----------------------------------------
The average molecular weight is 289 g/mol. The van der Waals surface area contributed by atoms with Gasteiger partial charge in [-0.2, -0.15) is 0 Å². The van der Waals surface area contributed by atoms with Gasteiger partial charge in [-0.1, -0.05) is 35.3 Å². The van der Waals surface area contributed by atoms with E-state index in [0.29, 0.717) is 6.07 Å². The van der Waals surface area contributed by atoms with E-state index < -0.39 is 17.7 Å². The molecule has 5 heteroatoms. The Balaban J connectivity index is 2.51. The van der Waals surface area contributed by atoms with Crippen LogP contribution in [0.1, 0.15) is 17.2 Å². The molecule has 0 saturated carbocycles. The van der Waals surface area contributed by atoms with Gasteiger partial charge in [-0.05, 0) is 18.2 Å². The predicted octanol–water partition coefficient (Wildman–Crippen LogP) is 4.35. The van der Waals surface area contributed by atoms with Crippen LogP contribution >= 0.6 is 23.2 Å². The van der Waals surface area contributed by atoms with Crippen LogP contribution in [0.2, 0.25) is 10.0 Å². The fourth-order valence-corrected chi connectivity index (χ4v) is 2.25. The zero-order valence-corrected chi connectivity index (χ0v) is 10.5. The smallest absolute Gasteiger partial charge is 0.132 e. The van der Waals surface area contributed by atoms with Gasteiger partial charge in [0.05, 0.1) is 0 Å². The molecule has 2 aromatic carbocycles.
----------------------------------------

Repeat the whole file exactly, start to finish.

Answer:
The average molecular weight is 289 g/mol. The van der Waals surface area contributed by atoms with Gasteiger partial charge in [-0.2, -0.15) is 0 Å². The van der Waals surface area contributed by atoms with Gasteiger partial charge in [-0.1, -0.05) is 35.3 Å². The van der Waals surface area contributed by atoms with E-state index in [0.29, 0.717) is 6.07 Å². The van der Waals surface area contributed by atoms with E-state index < -0.39 is 17.7 Å². The molecule has 5 heteroatoms. The Balaban J connectivity index is 2.51. The van der Waals surface area contributed by atoms with Crippen LogP contribution in [0.1, 0.15) is 17.2 Å². The molecule has 0 saturated carbocycles. The van der Waals surface area contributed by atoms with Gasteiger partial charge in [-0.05, 0) is 18.2 Å². The predicted octanol–water partition coefficient (Wildman–Crippen LogP) is 4.35. The van der Waals surface area contributed by atoms with Crippen LogP contribution >= 0.6 is 23.2 Å². The van der Waals surface area contributed by atoms with Crippen LogP contribution in [0.2, 0.25) is 10.0 Å². The fourth-order valence-corrected chi connectivity index (χ4v) is 2.25. The zero-order valence-corrected chi connectivity index (χ0v) is 10.5. The smallest absolute Gasteiger partial charge is 0.132 e. The van der Waals surface area contributed by atoms with Gasteiger partial charge in [0.05, 0.1) is 0 Å². The molecule has 2 aromatic carbocycles.